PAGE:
MIDDLESEX — The revelation last year that oak wilt had been identified in this Yates County town has created the need for a town-wide quarantine district.
The New York State Department of Environmental Conservation announced the quarantine Monday. It restricts the movement of oak wood and firewood of any species to prevent the disease from spreading.
Oak wilt, which is caused by the fungus Bretziella fagacearum, can spread from one oak to another even after the infected tree has died, so moving wood that may be affected can contribute to the spread of the disease.
The beetles that spread the disease are attracted to wounded oaks.
Oak logs and branch debris are prohibited from leaving the quarantine district unless they are chipped to less than 1 inch in two dimensions. Non-oak wood also is restricted unless it is 29 inches or greater in length for identification purposes.
In special circumstances, limited permits are available to move oak wood and firewood out of the quarantine district during the fall and winter months.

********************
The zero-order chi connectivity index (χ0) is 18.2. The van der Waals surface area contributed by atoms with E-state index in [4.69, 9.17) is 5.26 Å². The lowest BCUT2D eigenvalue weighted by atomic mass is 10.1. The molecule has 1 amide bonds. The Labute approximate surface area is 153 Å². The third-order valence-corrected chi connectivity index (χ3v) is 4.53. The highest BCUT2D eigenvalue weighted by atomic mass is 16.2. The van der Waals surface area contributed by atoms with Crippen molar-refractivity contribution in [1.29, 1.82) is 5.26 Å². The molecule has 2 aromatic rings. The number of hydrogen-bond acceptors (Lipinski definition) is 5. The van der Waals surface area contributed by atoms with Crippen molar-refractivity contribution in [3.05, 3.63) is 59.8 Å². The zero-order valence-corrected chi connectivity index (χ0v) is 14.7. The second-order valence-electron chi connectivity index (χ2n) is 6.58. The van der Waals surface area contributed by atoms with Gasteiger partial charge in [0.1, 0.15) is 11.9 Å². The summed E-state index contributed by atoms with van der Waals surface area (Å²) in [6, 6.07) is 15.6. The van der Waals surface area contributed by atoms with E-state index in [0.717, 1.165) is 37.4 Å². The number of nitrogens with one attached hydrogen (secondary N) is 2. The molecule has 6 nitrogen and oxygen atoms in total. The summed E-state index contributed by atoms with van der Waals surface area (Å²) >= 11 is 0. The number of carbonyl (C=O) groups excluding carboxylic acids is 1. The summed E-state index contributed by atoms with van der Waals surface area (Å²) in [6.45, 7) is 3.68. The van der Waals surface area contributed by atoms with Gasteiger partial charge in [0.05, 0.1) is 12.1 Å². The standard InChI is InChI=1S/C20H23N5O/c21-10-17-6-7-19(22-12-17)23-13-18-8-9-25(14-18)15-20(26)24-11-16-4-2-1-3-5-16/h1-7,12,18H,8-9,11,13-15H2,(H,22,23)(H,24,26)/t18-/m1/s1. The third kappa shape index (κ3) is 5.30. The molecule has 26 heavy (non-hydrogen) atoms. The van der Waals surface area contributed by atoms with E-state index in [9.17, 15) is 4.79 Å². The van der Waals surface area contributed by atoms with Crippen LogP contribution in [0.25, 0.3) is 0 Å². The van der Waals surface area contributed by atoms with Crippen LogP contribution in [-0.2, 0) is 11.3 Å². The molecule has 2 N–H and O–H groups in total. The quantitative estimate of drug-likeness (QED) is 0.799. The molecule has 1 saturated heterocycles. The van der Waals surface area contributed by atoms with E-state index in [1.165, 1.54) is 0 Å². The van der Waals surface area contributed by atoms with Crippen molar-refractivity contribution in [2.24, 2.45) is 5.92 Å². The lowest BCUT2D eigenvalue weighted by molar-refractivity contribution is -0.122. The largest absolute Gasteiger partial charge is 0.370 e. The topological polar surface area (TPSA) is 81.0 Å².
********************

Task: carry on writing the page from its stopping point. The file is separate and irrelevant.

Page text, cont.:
Contact the local DEC Lands and Forests office at www.dec.ny.gov/about/558.html for more information. DEC-led oak wilt management activities are underway in Middlesex and are expected to be completed within the next month. The DEC will conduct aerial and ground surveys in early summer to look for additional signs of the disease.
Oak wilt quarantine districts previously were established in the Ontario County towns of Canandaigua and South Bristol, along with all of Suffolk County; the town of Glenville, Schenectady County; and a neighborhood in Brooklyn.
The DEC recommends homeowners complete any planned oak tree pruning by March 15, before the beetles that spread the disease are active. The public also is asked to report any oak trees that suddenly lose their leaves during the months of July or August. Photos and details can be submitted to email@example.com.